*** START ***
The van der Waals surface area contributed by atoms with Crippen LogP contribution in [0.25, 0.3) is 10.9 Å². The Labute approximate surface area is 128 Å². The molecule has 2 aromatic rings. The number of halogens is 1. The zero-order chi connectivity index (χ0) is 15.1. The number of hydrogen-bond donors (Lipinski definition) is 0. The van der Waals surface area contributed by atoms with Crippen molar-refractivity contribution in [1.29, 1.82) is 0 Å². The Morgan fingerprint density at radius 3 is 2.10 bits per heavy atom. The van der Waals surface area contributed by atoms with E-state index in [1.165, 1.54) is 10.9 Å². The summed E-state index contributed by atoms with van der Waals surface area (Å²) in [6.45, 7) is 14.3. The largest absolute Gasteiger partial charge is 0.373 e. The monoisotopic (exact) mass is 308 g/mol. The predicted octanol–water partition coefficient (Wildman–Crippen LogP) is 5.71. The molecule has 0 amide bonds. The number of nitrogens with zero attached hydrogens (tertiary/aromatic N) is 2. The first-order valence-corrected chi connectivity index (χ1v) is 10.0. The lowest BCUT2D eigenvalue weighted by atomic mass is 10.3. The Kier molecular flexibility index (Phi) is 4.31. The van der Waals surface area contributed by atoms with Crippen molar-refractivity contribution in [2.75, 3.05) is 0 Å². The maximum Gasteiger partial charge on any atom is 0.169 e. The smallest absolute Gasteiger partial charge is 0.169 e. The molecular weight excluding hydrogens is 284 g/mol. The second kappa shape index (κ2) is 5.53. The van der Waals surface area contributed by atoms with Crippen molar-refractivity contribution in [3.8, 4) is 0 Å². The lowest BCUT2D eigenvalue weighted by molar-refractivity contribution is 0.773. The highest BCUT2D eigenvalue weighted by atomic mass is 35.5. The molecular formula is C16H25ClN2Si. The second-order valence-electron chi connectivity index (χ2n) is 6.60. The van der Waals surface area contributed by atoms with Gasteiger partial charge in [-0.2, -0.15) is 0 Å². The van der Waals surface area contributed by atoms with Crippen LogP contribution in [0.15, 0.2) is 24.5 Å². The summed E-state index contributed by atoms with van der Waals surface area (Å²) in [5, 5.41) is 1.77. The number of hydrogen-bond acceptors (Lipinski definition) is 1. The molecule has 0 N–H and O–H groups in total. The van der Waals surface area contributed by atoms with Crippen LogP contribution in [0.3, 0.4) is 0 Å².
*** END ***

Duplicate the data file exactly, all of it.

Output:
The van der Waals surface area contributed by atoms with Crippen LogP contribution in [0.25, 0.3) is 10.9 Å². The Labute approximate surface area is 128 Å². The molecule has 2 aromatic rings. The number of halogens is 1. The zero-order chi connectivity index (χ0) is 15.1. The number of hydrogen-bond donors (Lipinski definition) is 0. The van der Waals surface area contributed by atoms with Crippen molar-refractivity contribution in [1.29, 1.82) is 0 Å². The Morgan fingerprint density at radius 3 is 2.10 bits per heavy atom. The van der Waals surface area contributed by atoms with E-state index in [1.165, 1.54) is 10.9 Å². The summed E-state index contributed by atoms with van der Waals surface area (Å²) in [6.45, 7) is 14.3. The largest absolute Gasteiger partial charge is 0.373 e. The monoisotopic (exact) mass is 308 g/mol. The predicted octanol–water partition coefficient (Wildman–Crippen LogP) is 5.71. The molecule has 0 amide bonds. The number of nitrogens with zero attached hydrogens (tertiary/aromatic N) is 2. The first-order valence-corrected chi connectivity index (χ1v) is 10.0. The lowest BCUT2D eigenvalue weighted by atomic mass is 10.3. The Kier molecular flexibility index (Phi) is 4.31. The van der Waals surface area contributed by atoms with Crippen molar-refractivity contribution in [2.75, 3.05) is 0 Å². The maximum Gasteiger partial charge on any atom is 0.169 e. The smallest absolute Gasteiger partial charge is 0.169 e. The molecular weight excluding hydrogens is 284 g/mol. The second kappa shape index (κ2) is 5.53. The van der Waals surface area contributed by atoms with Crippen molar-refractivity contribution in [3.8, 4) is 0 Å². The lowest BCUT2D eigenvalue weighted by molar-refractivity contribution is 0.773. The highest BCUT2D eigenvalue weighted by atomic mass is 35.5. The molecular formula is C16H25ClN2Si. The second-order valence-electron chi connectivity index (χ2n) is 6.60. The van der Waals surface area contributed by atoms with Gasteiger partial charge in [-0.2, -0.15) is 0 Å². The van der Waals surface area contributed by atoms with Crippen LogP contribution in [0.15, 0.2) is 24.5 Å². The summed E-state index contributed by atoms with van der Waals surface area (Å²) in [5, 5.41) is 1.77. The number of hydrogen-bond acceptors (Lipinski definition) is 1. The molecule has 0 N–H and O–H groups in total. The van der Waals surface area contributed by atoms with Crippen LogP contribution in [0.3, 0.4) is 0 Å².